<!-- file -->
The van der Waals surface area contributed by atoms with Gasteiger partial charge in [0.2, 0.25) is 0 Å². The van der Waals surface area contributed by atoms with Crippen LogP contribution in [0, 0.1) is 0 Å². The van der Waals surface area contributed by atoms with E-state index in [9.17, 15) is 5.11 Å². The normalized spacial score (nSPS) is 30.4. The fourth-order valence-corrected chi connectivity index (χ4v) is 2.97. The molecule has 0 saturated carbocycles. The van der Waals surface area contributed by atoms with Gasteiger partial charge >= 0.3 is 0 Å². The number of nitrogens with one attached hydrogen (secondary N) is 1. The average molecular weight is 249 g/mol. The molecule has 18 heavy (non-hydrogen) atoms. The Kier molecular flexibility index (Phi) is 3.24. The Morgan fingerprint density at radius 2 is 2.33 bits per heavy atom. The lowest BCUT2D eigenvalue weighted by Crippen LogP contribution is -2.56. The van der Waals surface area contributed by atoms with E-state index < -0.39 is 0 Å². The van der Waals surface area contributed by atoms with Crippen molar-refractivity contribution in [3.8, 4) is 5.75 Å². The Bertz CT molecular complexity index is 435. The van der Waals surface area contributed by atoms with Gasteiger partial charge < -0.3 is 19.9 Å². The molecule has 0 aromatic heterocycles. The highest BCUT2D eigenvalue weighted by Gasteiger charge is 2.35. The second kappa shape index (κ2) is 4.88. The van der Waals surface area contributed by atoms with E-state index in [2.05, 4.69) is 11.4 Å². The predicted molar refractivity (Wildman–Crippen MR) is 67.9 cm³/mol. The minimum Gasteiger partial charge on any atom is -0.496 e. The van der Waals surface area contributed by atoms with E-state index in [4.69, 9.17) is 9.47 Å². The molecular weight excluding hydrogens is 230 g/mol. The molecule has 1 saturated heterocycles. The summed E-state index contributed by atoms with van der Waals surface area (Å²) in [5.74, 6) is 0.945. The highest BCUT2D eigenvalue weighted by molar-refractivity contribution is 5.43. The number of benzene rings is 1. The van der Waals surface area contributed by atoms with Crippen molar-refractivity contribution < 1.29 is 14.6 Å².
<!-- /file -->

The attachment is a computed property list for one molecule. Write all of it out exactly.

The van der Waals surface area contributed by atoms with Gasteiger partial charge in [0.2, 0.25) is 0 Å². The van der Waals surface area contributed by atoms with Crippen LogP contribution in [0, 0.1) is 0 Å². The van der Waals surface area contributed by atoms with E-state index in [9.17, 15) is 5.11 Å². The normalized spacial score (nSPS) is 30.4. The fourth-order valence-corrected chi connectivity index (χ4v) is 2.97. The molecule has 0 saturated carbocycles. The van der Waals surface area contributed by atoms with Gasteiger partial charge >= 0.3 is 0 Å². The number of nitrogens with one attached hydrogen (secondary N) is 1. The average molecular weight is 249 g/mol. The molecule has 18 heavy (non-hydrogen) atoms. The Kier molecular flexibility index (Phi) is 3.24. The Morgan fingerprint density at radius 2 is 2.33 bits per heavy atom. The lowest BCUT2D eigenvalue weighted by Crippen LogP contribution is -2.56. The van der Waals surface area contributed by atoms with E-state index < -0.39 is 0 Å². The van der Waals surface area contributed by atoms with Crippen molar-refractivity contribution in [3.8, 4) is 5.75 Å². The Bertz CT molecular complexity index is 435. The van der Waals surface area contributed by atoms with Gasteiger partial charge < -0.3 is 19.9 Å². The molecule has 0 aromatic heterocycles. The highest BCUT2D eigenvalue weighted by Gasteiger charge is 2.35. The second kappa shape index (κ2) is 4.88. The van der Waals surface area contributed by atoms with E-state index in [2.05, 4.69) is 11.4 Å². The predicted molar refractivity (Wildman–Crippen MR) is 67.9 cm³/mol. The minimum Gasteiger partial charge on any atom is -0.496 e. The van der Waals surface area contributed by atoms with E-state index in [4.69, 9.17) is 9.47 Å². The molecular weight excluding hydrogens is 230 g/mol. The molecule has 1 saturated heterocycles. The summed E-state index contributed by atoms with van der Waals surface area (Å²) in [5.74, 6) is 0.945. The highest BCUT2D eigenvalue weighted by molar-refractivity contribution is 5.43. The number of benzene rings is 1. The van der Waals surface area contributed by atoms with Crippen molar-refractivity contribution < 1.29 is 14.6 Å².